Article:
Wlodzimierz Umaniec, also known as Vladimir Umanets, was arrested after visitors discovered a scrawl across the bottom of Rothko's "Black on Maroon" on Oct 7.
The 26-year-old later said he had written the words "a potential piece of yellowism" on the abstract painting to draw attention to Yellowism, an artistic movement he co-founded.
He pleaded guilty to criminal damage over 5,000 pounds ($8,000). Prosecution lawyer Gregor McKinley said restoring the painting would cost around 200,000 pounds ($320,000) and take up to 20 months.
"Complications to this work include the unique painting technique used by the artist and the fact the ink used by Mr. Umaniec has permeated the paint layers and the canvas itself," he said.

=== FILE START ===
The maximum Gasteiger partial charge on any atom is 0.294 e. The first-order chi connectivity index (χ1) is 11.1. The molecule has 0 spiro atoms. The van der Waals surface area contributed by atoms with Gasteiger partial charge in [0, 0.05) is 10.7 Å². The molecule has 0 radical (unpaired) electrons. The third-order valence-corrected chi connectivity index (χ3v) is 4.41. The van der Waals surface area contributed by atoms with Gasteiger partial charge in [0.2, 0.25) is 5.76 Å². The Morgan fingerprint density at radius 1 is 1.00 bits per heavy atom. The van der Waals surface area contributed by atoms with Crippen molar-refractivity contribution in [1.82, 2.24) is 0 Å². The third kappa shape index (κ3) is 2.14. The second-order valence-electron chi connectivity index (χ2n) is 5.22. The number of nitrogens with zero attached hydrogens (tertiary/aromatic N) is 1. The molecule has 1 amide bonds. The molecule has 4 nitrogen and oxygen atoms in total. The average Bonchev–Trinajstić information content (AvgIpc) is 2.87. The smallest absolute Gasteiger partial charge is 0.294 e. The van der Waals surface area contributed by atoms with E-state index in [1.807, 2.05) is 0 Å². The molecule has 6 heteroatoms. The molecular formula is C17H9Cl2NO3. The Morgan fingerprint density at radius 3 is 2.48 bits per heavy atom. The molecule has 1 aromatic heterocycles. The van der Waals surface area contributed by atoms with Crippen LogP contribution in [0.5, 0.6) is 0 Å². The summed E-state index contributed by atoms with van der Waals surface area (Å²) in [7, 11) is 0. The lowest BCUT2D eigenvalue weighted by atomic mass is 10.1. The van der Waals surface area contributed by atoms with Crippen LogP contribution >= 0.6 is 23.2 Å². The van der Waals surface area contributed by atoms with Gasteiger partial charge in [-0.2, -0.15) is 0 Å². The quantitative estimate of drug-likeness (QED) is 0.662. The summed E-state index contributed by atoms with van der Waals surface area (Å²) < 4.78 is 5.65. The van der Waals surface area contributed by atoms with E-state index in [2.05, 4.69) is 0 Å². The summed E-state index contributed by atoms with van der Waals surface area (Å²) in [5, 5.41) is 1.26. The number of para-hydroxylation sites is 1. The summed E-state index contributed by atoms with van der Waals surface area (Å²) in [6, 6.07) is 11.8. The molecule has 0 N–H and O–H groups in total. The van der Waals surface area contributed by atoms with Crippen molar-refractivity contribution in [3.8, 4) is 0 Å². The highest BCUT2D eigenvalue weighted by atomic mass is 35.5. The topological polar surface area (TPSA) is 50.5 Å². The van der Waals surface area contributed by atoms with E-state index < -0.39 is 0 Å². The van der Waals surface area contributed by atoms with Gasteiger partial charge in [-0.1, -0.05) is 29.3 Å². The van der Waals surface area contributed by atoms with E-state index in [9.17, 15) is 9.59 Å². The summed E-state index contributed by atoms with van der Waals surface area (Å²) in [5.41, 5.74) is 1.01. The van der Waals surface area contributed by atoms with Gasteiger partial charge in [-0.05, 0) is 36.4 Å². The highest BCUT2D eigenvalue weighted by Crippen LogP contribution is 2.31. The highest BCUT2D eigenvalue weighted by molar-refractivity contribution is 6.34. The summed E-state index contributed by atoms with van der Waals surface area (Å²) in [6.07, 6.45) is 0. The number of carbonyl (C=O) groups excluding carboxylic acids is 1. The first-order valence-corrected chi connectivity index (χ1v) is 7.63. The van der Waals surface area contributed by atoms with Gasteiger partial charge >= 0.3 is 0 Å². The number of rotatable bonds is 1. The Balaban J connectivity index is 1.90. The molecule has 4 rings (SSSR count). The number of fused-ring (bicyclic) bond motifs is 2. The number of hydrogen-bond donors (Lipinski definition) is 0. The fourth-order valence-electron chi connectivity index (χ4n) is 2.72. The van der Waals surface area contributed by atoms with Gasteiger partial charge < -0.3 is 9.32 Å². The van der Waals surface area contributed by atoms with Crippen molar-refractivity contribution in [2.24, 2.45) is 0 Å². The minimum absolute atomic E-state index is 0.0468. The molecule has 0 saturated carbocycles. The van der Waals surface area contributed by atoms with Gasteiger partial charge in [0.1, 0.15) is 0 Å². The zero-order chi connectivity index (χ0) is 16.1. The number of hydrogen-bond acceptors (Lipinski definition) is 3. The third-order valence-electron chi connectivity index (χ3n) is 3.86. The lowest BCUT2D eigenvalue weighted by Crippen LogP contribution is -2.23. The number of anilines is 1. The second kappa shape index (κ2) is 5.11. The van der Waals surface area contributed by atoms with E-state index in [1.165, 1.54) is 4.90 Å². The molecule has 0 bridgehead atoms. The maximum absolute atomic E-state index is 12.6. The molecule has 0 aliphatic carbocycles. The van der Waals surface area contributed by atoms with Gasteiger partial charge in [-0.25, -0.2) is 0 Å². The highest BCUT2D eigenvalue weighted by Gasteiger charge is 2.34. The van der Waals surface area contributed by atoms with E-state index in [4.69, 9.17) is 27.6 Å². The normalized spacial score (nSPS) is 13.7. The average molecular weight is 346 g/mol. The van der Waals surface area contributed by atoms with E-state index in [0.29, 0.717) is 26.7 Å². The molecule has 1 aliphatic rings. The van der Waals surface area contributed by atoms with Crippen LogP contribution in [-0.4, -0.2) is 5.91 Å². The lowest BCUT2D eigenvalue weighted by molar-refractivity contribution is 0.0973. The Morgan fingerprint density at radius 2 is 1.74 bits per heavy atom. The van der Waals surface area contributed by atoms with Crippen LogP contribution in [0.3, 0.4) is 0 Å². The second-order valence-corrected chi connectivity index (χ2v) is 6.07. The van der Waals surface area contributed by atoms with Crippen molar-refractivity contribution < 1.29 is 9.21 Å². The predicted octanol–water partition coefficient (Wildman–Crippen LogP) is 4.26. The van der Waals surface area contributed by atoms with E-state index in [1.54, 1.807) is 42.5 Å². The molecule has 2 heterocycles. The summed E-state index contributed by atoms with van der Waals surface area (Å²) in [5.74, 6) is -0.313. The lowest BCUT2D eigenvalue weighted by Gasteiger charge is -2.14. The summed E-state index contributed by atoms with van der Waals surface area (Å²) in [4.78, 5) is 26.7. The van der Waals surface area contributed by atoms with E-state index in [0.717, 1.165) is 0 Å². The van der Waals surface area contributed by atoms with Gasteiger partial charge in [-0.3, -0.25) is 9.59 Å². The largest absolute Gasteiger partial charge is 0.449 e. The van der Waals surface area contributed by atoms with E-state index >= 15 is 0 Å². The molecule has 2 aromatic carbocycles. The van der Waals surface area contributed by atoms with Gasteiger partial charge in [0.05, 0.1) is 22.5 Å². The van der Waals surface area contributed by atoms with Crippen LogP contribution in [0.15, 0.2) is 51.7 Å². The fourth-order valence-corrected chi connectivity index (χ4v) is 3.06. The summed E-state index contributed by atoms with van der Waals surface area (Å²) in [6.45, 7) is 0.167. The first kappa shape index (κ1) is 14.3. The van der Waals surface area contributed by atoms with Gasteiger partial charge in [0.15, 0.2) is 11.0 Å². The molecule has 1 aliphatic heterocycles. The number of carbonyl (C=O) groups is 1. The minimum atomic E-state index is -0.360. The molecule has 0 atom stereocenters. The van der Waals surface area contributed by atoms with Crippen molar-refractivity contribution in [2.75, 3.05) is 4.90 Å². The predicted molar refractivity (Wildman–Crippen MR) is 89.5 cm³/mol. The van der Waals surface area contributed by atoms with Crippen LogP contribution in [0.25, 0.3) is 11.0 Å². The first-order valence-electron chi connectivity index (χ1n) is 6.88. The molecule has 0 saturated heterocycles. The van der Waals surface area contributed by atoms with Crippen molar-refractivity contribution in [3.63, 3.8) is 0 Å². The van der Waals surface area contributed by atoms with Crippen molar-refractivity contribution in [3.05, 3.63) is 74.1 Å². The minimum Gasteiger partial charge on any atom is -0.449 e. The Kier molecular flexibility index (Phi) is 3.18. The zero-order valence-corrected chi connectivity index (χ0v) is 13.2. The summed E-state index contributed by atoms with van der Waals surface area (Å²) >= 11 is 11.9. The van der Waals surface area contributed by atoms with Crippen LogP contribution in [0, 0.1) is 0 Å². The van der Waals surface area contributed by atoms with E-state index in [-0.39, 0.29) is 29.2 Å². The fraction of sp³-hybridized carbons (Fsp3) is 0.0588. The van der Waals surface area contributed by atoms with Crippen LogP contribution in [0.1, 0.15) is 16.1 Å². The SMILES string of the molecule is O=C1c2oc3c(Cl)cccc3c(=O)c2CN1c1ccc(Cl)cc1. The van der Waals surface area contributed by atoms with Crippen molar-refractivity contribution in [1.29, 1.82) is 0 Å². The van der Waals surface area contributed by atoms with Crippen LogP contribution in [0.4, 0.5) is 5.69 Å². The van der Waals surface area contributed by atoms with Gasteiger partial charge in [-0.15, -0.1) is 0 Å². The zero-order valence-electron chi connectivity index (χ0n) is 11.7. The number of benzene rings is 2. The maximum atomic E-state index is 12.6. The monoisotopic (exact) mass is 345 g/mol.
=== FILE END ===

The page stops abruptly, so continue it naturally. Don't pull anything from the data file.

Passing sentence at Inner London Crown Court, judge Roger Chapple said it was "wholly and utterly unacceptable" to promote the movement by damaging a work of art that had been "a gift to the nation."
Russian-born Rothko, who died in 1970, was a leading figure in American abstract painting, renowned for large-scale works featuring bold blocks of color.
The defaced painting was one of a series intended to decorate the Four Seasons restaurant in New York. Rothko changed his mind about the commission and gave the works to galleries, including the Tate.
McKinley said auctioneer Sotheby's had valued "Black on Maroon" at between 5 million pounds and 9 million pounds ($8 million and $14 million).
This is not the first time an artwork at Tate Modern has been interfered with. In 2000, two Chinese performance artists attempted to urinate on Marcel Duchamp's urinal sculpture "Fountain."